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PETIT JEAN, Arkansas — Twisting down a narrow string of blacktop etched into ramparts of Petit Jean Mountain overlooking the Arkansas River Valley, a prototype edition of a new compact coupe cuts clean lines through curves at a quick clip without protest from tires.
Through these cliff-bound esses, the tester maintains a flat and stable position with little concession to lateral forces of motion and virtually no body roll, the result of a stiffly braced unibody structure with independent suspension components installed at all corners.
Steering, firm but responsive due to a rack-and-pinion arrangement, feels tight and precise, like an import.
Throttle power, lurking beneath the right foot pedal, proves too much for the curves on Petit Jean and requires reins now and then through the left pedal, which links to four disc brakes and an on-board computer with wheel-spin sensors to regulate wheel lock and traction controller.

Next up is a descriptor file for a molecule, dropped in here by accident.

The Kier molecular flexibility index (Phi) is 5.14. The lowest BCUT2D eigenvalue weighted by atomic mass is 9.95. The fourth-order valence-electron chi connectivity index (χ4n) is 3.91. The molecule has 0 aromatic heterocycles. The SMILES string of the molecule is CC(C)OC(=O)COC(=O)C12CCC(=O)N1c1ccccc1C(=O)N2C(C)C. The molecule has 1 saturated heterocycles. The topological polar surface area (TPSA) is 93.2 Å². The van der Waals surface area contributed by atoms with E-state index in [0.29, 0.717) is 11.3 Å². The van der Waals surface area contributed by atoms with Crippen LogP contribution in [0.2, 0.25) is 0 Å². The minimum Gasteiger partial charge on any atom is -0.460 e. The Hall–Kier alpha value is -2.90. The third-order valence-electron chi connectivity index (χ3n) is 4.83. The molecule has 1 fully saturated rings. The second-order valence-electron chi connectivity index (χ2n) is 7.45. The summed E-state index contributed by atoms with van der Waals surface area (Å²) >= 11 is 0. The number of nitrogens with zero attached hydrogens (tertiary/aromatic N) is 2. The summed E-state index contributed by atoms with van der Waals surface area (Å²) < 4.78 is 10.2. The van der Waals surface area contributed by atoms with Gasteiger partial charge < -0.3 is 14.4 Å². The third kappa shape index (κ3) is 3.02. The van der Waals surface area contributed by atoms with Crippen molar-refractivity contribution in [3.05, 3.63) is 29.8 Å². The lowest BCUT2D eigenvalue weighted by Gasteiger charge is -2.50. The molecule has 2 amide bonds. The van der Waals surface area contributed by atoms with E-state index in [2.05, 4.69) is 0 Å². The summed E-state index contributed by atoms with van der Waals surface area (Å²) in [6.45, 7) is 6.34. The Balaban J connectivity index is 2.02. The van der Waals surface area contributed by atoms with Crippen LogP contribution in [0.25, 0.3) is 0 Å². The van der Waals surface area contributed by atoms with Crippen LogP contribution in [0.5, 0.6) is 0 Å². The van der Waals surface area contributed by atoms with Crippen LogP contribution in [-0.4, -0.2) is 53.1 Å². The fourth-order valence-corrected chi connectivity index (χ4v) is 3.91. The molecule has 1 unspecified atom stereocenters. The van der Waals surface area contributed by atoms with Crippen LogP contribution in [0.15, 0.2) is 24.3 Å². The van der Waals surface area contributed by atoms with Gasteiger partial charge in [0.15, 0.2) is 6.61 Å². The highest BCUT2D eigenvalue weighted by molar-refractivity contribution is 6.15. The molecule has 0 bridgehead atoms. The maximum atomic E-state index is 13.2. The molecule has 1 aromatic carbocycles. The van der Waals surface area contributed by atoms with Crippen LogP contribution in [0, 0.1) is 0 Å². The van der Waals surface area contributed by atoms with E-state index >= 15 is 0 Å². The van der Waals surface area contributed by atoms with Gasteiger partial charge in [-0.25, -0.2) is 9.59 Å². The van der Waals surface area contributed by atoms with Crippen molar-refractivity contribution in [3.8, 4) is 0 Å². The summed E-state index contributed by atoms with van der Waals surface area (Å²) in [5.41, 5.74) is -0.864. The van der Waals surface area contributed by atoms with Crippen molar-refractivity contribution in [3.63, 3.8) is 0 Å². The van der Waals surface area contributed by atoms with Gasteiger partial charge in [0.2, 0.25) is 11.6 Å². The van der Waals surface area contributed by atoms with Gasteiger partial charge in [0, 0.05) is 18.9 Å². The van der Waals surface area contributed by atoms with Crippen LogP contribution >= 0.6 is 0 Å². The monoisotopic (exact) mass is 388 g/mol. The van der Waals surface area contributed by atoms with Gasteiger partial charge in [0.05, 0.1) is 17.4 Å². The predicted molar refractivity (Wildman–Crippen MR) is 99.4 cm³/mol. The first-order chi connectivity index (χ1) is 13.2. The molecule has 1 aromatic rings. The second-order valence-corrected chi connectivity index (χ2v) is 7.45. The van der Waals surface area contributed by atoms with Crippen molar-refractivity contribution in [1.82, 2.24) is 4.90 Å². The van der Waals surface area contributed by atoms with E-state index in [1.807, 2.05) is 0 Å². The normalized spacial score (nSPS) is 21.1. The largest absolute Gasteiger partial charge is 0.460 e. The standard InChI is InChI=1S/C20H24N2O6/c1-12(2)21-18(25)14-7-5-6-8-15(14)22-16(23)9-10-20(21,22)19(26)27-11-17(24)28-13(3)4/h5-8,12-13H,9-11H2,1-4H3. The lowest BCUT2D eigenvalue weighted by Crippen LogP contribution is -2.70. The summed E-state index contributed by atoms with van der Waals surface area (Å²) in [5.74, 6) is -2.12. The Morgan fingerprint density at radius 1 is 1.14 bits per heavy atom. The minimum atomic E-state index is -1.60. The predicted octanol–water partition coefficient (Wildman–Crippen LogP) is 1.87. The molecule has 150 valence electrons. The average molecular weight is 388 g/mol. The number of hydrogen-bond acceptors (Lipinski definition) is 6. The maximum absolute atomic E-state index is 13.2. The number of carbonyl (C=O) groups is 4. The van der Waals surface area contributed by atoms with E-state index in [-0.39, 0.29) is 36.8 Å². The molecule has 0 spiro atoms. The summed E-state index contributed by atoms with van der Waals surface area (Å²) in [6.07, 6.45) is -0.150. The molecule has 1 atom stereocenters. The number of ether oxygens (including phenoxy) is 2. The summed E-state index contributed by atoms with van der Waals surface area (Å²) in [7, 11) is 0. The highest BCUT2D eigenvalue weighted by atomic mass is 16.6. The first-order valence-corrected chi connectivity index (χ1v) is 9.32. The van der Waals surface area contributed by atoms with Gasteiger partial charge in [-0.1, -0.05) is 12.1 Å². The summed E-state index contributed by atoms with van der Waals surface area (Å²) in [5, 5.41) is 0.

Coming off the mountain on Highway 154 into flats along the Petit Jean River, speed builds on long rural straights, with tires seemingly glued to road. This one glides over rough spots of irregular pavement and settles down to click off some fast travel miles.
In an ongoing assessment, the car clearly possesses the poise and manners of imports, yet a check of lineage shows it comes from the ranks of General Motors.
Call it Alero. In coupe and sedan styles, it replaces Achieva as high-volume compact in Oldsmobile's fleet.
Built on a long and broad new chassis and equipped with independent suspension plus disc brakes with standard anti-lock and traction control, Alero exhibits clean and distinct exterior lines and has an interior laced with perks for comfort and convenience in the manner of Japanese cars. It mimics imports so well, in fact, that you cannot tie any Alero behavior to the loosey-goosey action of Achieva.